As we approach our first weekend in alert level 3, we’ve pulled together some of the key information you need to know.
Aucklanders have done a great job to help stop the spread of COVID-19 during alert level 4 and now is not the time to get complacent. So please keep up the good work: stay home, work from home if you can, travel only for essential services, work or school and maintain physical distance of at least two metres from anyone who is not in your bubble.
Under alert level 3, restrictions around some activities have been lifted. Experienced swimmers and surfers have been able to get back into the water but need to maintain physical distance from those not in their bubble and to avoid taking risks. Fishing from a wharf is allowed but boating is still off limits.
Public transport is available for those who need to use it for work, school and accessing local services. For those using public transport, there are a number of measures in place to ensure passengers stay safe on board.
Kerbside rubbish, recycling and food scrap collections continue as normal. Please follow our advice to ensure your kerbside collection is picked up. Waitākere Refuse and Recycling Station will be open for limited hours on Fridays, Saturdays and Mondays from Friday 1 May to accept refuse and green waste and there will be limited services at some Community Recycling Centres. The “pay as you throw” refuse service is running as normal at Level 3, and tags will be checked and collected by the drivers.
Regional parks remain closed to vehicles but you can access them on foot if you’re local. Small gatherings (up to ten people) at cemeteries are permitted to farewell loved ones. Other community facilities including our libraries, pools, art galleries, playgrounds, basketball courts, skate parks and pump tracks will remain closed. Most public toilets including those in parks will also remain closed.
Be sure to continue regular handwashing, and if you are sick, stay at home and quickly seek advice from your GP or Healthline about getting a test. Working together in this way will give us the best chance of ensuring that we can move quickly to Level 2 and that we don’t have to return to Level 4 lockdown.
In Alert Level 3 the advice remains the same – stay home as much as possible and only travel when necessary. We’ve seen more traffic on the roads this week than has been seen in recent weeks, as more people return to work and school.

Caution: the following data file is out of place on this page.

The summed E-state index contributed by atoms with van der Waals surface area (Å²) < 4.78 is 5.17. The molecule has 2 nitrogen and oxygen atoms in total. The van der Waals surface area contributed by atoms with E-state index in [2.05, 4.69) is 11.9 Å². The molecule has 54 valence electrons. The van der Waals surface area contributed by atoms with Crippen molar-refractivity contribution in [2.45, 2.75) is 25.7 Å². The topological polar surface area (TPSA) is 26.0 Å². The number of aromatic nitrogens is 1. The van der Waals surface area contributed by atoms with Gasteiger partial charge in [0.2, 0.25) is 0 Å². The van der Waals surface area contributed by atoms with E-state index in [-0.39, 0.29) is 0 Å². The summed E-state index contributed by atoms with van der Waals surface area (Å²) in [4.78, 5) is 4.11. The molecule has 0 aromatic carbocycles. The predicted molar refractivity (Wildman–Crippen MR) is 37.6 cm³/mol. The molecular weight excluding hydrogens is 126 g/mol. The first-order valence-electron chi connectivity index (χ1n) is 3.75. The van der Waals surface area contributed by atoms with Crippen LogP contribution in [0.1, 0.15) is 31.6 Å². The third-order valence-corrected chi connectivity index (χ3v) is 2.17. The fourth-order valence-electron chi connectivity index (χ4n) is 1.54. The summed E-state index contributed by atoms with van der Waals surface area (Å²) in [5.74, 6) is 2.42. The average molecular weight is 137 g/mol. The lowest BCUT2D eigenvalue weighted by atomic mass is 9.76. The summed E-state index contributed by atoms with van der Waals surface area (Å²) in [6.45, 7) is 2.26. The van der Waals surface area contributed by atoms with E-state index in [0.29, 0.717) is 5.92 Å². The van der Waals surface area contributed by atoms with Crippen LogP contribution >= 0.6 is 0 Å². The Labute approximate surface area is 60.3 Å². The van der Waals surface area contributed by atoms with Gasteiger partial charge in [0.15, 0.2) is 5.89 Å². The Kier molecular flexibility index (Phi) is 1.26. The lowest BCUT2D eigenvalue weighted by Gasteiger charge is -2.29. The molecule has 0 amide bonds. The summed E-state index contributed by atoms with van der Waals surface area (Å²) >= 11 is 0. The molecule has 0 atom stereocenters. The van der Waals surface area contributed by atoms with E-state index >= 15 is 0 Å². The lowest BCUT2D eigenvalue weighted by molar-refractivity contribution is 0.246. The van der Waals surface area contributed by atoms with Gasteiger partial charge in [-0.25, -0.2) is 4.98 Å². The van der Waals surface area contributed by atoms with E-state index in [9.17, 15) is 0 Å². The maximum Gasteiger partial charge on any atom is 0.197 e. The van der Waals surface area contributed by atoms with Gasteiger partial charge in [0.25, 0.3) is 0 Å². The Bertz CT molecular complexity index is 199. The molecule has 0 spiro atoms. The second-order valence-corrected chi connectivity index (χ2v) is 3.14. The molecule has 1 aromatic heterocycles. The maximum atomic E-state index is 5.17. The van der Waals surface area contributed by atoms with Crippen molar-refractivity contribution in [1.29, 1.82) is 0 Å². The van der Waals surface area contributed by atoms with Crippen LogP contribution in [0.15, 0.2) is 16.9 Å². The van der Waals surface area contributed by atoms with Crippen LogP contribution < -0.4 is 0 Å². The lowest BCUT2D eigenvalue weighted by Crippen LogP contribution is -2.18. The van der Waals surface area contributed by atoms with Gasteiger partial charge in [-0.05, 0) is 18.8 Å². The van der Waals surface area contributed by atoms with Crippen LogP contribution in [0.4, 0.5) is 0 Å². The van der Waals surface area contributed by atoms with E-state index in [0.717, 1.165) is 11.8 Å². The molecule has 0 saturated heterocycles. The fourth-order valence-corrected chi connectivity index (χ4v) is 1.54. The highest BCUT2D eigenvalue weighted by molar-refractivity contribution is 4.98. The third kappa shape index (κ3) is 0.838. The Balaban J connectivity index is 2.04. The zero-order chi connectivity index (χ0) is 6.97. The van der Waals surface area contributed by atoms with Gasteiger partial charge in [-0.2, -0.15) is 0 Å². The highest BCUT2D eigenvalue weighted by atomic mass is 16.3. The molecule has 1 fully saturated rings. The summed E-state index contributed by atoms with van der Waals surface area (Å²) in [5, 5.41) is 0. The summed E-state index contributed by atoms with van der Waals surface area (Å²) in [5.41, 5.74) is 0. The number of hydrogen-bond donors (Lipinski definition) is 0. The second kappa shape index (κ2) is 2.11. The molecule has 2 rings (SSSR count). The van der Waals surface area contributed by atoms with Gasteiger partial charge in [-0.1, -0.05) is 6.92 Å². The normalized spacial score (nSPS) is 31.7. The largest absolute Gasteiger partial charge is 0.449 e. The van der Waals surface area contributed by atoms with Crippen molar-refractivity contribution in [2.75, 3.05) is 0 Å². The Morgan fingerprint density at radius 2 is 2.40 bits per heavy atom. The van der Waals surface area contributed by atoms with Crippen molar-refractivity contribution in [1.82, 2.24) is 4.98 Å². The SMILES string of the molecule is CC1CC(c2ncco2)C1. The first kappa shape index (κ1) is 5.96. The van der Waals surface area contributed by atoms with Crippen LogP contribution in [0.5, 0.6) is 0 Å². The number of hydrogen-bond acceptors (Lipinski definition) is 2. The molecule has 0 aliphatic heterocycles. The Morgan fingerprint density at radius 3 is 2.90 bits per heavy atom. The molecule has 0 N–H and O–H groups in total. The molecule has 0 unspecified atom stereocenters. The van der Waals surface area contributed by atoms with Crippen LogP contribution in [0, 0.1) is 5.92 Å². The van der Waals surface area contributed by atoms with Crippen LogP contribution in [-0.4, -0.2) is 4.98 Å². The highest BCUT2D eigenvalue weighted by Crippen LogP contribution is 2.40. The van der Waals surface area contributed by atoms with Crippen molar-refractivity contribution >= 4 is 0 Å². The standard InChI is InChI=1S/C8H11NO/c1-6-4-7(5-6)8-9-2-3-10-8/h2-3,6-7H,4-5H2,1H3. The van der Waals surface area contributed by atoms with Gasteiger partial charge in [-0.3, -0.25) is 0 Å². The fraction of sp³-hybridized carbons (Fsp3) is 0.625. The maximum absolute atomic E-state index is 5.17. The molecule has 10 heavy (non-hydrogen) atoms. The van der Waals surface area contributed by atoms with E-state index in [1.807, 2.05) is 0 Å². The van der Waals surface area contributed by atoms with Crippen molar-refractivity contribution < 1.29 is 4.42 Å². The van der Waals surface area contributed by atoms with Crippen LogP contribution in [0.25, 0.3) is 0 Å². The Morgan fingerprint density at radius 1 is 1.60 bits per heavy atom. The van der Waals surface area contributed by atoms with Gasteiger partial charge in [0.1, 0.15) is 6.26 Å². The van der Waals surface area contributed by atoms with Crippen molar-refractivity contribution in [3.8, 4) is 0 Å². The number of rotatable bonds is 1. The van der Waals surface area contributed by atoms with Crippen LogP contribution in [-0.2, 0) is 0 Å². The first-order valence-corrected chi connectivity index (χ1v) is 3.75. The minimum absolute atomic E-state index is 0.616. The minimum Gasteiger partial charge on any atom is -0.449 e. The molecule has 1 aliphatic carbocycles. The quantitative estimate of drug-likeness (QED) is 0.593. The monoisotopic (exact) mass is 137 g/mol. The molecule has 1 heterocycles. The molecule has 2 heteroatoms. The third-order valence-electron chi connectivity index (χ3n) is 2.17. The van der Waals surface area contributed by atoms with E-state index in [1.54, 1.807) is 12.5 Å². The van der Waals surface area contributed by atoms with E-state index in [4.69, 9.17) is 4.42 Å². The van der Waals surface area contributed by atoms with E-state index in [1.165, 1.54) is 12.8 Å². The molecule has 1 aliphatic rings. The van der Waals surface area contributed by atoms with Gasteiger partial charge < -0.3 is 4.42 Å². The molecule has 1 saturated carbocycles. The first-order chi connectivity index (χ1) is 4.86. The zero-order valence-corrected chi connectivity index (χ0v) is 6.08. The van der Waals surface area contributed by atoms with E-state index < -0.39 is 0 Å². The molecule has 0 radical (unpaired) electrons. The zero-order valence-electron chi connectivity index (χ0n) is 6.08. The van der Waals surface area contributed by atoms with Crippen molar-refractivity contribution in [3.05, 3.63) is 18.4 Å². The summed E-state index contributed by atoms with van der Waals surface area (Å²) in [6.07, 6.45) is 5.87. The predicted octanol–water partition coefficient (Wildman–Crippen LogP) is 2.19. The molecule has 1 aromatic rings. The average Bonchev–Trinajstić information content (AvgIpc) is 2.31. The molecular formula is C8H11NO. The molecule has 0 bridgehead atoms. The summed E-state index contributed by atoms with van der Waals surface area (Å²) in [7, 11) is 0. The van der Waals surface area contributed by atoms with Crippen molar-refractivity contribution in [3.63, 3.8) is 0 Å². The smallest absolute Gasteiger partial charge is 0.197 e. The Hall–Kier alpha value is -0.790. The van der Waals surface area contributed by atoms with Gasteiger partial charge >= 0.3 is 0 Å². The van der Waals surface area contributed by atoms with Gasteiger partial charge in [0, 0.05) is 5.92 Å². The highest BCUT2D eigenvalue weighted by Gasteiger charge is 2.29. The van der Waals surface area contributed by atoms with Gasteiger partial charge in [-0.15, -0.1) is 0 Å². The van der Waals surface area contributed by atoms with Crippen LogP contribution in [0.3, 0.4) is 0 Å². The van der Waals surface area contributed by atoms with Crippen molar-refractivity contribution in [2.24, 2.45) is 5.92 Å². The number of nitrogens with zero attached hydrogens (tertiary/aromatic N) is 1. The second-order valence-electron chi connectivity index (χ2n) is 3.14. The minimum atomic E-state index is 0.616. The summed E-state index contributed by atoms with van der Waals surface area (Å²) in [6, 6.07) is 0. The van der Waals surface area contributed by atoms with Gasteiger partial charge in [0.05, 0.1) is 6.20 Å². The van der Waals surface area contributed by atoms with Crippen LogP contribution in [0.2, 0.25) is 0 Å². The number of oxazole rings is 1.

Drivers, pedestrians, cyclists and any other road users need pay extra attention to their surroundings, especially at intersections. Social distancing is still in place. When using shared pathways or footpaths, remember to keep a two-metre distance from anyone outside of your bubble.
With drought gripping the region it’s important all Aucklanders do their bit to reduce their water consumption. The region has received less than half the normal rainfall and dam levels continue to drop with total water storage now at 46.5 per cent.
Becoming more water wise can really make a difference. If all Aucklanders jumped on board and halved their shower time to 4 minutes, we’d save 80 million litres a day. Turning the tap off while brushing your teeth or shaving can also save bucketloads. Visit Watercare for the latest information.
Auckland’s golden weather run has continued during the last few weeks. But some much-needed rain is in the forecast this weekend and being autumn could mean increased wind and wilder weather events.
In case bad weather should hit, it is a good opportunity to get prepared. Tie down or bring indoors outdoor furniture, clear your drains, make sure you’ve got torches and batteries.
Auckland Emergency Management has some simple tips for making your place storm-ready:
AEM continues to respond to those Aucklanders who need our help at this time. The service remains a one-off stop gap for those still having difficulties getting food or essential supplies and is intended for people and whānau who don’t have any other options available to them. The service operates seven days a week from 7am to 7pm. Call Auckland Emergency Management welfare response helpline on 0800 22 22 96.
Te Pouwhakarae, which was established through the AEM response function, has continued to provide support to Māori communities, and resulted in approximately 1,239 kai, hygiene, care parcels distributed to Māori.
Where to turn for information and support
The latest COVID-19 help, advice and updates from Government are available at Covid19.govt.nz